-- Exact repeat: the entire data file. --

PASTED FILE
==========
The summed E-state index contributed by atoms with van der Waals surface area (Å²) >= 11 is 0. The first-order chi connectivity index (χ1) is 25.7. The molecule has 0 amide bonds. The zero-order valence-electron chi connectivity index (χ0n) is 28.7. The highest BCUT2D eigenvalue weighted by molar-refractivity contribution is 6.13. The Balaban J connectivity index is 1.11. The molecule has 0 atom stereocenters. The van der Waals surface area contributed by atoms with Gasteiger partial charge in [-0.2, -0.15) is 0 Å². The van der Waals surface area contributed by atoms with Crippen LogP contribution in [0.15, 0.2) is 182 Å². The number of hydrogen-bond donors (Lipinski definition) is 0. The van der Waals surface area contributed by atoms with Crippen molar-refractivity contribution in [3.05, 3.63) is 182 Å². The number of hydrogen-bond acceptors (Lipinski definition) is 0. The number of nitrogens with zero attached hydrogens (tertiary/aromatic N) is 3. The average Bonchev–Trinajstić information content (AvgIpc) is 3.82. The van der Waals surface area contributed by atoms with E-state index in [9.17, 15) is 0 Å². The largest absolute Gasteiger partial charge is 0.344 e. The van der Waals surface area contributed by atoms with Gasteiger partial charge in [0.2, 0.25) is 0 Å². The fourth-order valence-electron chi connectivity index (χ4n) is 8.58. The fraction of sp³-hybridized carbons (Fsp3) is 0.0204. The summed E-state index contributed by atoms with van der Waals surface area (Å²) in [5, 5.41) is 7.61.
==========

The summed E-state index contributed by atoms with van der Waals surface area (Å²) >= 11 is 0. The first-order chi connectivity index (χ1) is 25.7. The molecule has 0 amide bonds. The zero-order valence-electron chi connectivity index (χ0n) is 28.7. The highest BCUT2D eigenvalue weighted by molar-refractivity contribution is 6.13. The Balaban J connectivity index is 1.11. The molecule has 0 atom stereocenters. The van der Waals surface area contributed by atoms with Gasteiger partial charge in [-0.2, -0.15) is 0 Å². The van der Waals surface area contributed by atoms with Crippen LogP contribution in [0.15, 0.2) is 182 Å². The number of hydrogen-bond donors (Lipinski definition) is 0. The van der Waals surface area contributed by atoms with Crippen molar-refractivity contribution in [3.05, 3.63) is 182 Å². The number of hydrogen-bond acceptors (Lipinski definition) is 0. The number of nitrogens with zero attached hydrogens (tertiary/aromatic N) is 3. The average Bonchev–Trinajstić information content (AvgIpc) is 3.82. The van der Waals surface area contributed by atoms with E-state index in [9.17, 15) is 0 Å². The largest absolute Gasteiger partial charge is 0.344 e. The van der Waals surface area contributed by atoms with Gasteiger partial charge in [0.2, 0.25) is 0 Å². The fourth-order valence-electron chi connectivity index (χ4n) is 8.58. The fraction of sp³-hybridized carbons (Fsp3) is 0.0204. The summed E-state index contributed by atoms with van der Waals surface area (Å²) in [5, 5.41) is 7.61.